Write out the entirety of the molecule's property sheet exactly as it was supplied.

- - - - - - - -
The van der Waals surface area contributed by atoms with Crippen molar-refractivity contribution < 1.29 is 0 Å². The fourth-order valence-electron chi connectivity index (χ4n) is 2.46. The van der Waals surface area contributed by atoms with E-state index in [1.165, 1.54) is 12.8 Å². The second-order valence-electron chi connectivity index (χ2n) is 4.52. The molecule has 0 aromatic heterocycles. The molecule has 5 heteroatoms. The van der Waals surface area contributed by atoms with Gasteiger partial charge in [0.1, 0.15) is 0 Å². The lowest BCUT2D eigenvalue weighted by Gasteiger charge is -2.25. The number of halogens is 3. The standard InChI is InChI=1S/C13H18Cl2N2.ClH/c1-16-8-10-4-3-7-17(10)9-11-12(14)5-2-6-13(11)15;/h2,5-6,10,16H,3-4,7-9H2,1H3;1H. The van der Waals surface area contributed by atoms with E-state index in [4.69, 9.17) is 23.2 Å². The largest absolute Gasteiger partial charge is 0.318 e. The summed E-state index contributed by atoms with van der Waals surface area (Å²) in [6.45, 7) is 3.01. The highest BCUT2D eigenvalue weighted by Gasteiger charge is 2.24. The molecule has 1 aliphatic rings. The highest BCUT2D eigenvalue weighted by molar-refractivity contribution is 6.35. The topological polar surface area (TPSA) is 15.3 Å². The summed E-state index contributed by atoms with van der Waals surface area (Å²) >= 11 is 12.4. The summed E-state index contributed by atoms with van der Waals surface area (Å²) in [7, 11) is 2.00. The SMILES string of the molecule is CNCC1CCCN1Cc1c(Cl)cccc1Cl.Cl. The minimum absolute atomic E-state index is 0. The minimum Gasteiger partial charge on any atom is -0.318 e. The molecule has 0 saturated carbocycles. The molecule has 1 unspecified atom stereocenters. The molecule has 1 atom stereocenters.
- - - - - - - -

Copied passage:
The van der Waals surface area contributed by atoms with Crippen molar-refractivity contribution < 1.29 is 0 Å². The fourth-order valence-electron chi connectivity index (χ4n) is 2.46. The van der Waals surface area contributed by atoms with E-state index in [1.165, 1.54) is 12.8 Å². The second-order valence-electron chi connectivity index (χ2n) is 4.52. The molecule has 0 aromatic heterocycles. The molecule has 5 heteroatoms. The van der Waals surface area contributed by atoms with Gasteiger partial charge in [0.1, 0.15) is 0 Å². The lowest BCUT2D eigenvalue weighted by Gasteiger charge is -2.25. The number of halogens is 3. The standard InChI is InChI=1S/C13H18Cl2N2.ClH/c1-16-8-10-4-3-7-17(10)9-11-12(14)5-2-6-13(11)15;/h2,5-6,10,16H,3-4,7-9H2,1H3;1H. The van der Waals surface area contributed by atoms with E-state index in [4.69, 9.17) is 23.2 Å². The largest absolute Gasteiger partial charge is 0.318 e. The summed E-state index contributed by atoms with van der Waals surface area (Å²) in [6.45, 7) is 3.01. The highest BCUT2D eigenvalue weighted by Gasteiger charge is 2.24. The molecule has 1 aliphatic rings. The highest BCUT2D eigenvalue weighted by molar-refractivity contribution is 6.35. The topological polar surface area (TPSA) is 15.3 Å². The summed E-state index contributed by atoms with van der Waals surface area (Å²) >= 11 is 12.4. The summed E-state index contributed by atoms with van der Waals surface area (Å²) in [7, 11) is 2.00. The SMILES string of the molecule is CNCC1CCCN1Cc1c(Cl)cccc1Cl.Cl. The minimum absolute atomic E-state index is 0. The minimum Gasteiger partial charge on any atom is -0.318 e. The molecule has 0 saturated carbocycles. The molecule has 1 unspecified atom stereocenters. The molecule has 1 atom stereocenters.